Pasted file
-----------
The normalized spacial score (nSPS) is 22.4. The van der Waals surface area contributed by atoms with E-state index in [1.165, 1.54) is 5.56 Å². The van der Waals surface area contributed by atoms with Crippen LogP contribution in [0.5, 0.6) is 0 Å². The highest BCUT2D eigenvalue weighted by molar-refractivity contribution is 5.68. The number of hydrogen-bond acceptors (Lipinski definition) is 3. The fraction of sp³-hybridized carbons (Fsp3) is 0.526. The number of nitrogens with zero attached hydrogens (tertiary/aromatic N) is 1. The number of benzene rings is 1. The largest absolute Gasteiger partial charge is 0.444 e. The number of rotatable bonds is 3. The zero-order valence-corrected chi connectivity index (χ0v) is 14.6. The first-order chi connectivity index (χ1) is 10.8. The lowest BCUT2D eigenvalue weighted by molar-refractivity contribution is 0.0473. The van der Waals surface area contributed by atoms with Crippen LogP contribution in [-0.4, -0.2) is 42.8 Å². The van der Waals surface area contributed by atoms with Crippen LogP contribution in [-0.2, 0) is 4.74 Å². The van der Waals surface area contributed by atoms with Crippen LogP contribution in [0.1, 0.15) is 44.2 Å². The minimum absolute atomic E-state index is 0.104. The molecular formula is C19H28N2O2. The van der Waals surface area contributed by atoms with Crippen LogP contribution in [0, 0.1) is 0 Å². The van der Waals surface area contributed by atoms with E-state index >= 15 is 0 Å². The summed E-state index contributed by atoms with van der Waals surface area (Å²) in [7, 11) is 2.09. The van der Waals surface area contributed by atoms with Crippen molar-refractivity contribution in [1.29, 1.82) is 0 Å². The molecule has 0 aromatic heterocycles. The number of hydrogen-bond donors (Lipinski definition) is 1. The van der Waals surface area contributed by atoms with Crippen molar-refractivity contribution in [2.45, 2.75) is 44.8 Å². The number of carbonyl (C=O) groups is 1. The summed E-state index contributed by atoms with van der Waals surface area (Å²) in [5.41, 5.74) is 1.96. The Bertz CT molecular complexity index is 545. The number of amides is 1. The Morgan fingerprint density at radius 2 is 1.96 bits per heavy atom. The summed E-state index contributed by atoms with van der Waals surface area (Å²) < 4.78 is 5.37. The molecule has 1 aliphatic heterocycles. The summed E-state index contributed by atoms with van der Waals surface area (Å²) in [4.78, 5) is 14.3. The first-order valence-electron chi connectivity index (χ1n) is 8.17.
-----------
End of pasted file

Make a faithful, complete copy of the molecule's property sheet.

The normalized spacial score (nSPS) is 22.4. The van der Waals surface area contributed by atoms with E-state index in [1.165, 1.54) is 5.56 Å². The van der Waals surface area contributed by atoms with Crippen LogP contribution in [0.5, 0.6) is 0 Å². The highest BCUT2D eigenvalue weighted by molar-refractivity contribution is 5.68. The number of hydrogen-bond acceptors (Lipinski definition) is 3. The fraction of sp³-hybridized carbons (Fsp3) is 0.526. The number of nitrogens with zero attached hydrogens (tertiary/aromatic N) is 1. The number of benzene rings is 1. The largest absolute Gasteiger partial charge is 0.444 e. The number of rotatable bonds is 3. The zero-order valence-corrected chi connectivity index (χ0v) is 14.6. The first-order chi connectivity index (χ1) is 10.8. The lowest BCUT2D eigenvalue weighted by molar-refractivity contribution is 0.0473. The van der Waals surface area contributed by atoms with Crippen LogP contribution in [-0.4, -0.2) is 42.8 Å². The van der Waals surface area contributed by atoms with Crippen LogP contribution in [-0.2, 0) is 4.74 Å². The van der Waals surface area contributed by atoms with Crippen LogP contribution in [0.1, 0.15) is 44.2 Å². The minimum absolute atomic E-state index is 0.104. The molecular formula is C19H28N2O2. The van der Waals surface area contributed by atoms with Crippen LogP contribution in [0, 0.1) is 0 Å². The van der Waals surface area contributed by atoms with E-state index >= 15 is 0 Å². The summed E-state index contributed by atoms with van der Waals surface area (Å²) in [7, 11) is 2.09. The van der Waals surface area contributed by atoms with Crippen molar-refractivity contribution in [1.29, 1.82) is 0 Å². The molecule has 0 aromatic heterocycles. The number of hydrogen-bond donors (Lipinski definition) is 1. The van der Waals surface area contributed by atoms with Crippen molar-refractivity contribution in [2.45, 2.75) is 44.8 Å². The number of carbonyl (C=O) groups is 1. The summed E-state index contributed by atoms with van der Waals surface area (Å²) in [5.41, 5.74) is 1.96. The Bertz CT molecular complexity index is 545. The number of amides is 1. The Morgan fingerprint density at radius 2 is 1.96 bits per heavy atom. The summed E-state index contributed by atoms with van der Waals surface area (Å²) < 4.78 is 5.37. The molecule has 1 aliphatic heterocycles. The summed E-state index contributed by atoms with van der Waals surface area (Å²) in [4.78, 5) is 14.3. The first-order valence-electron chi connectivity index (χ1n) is 8.17.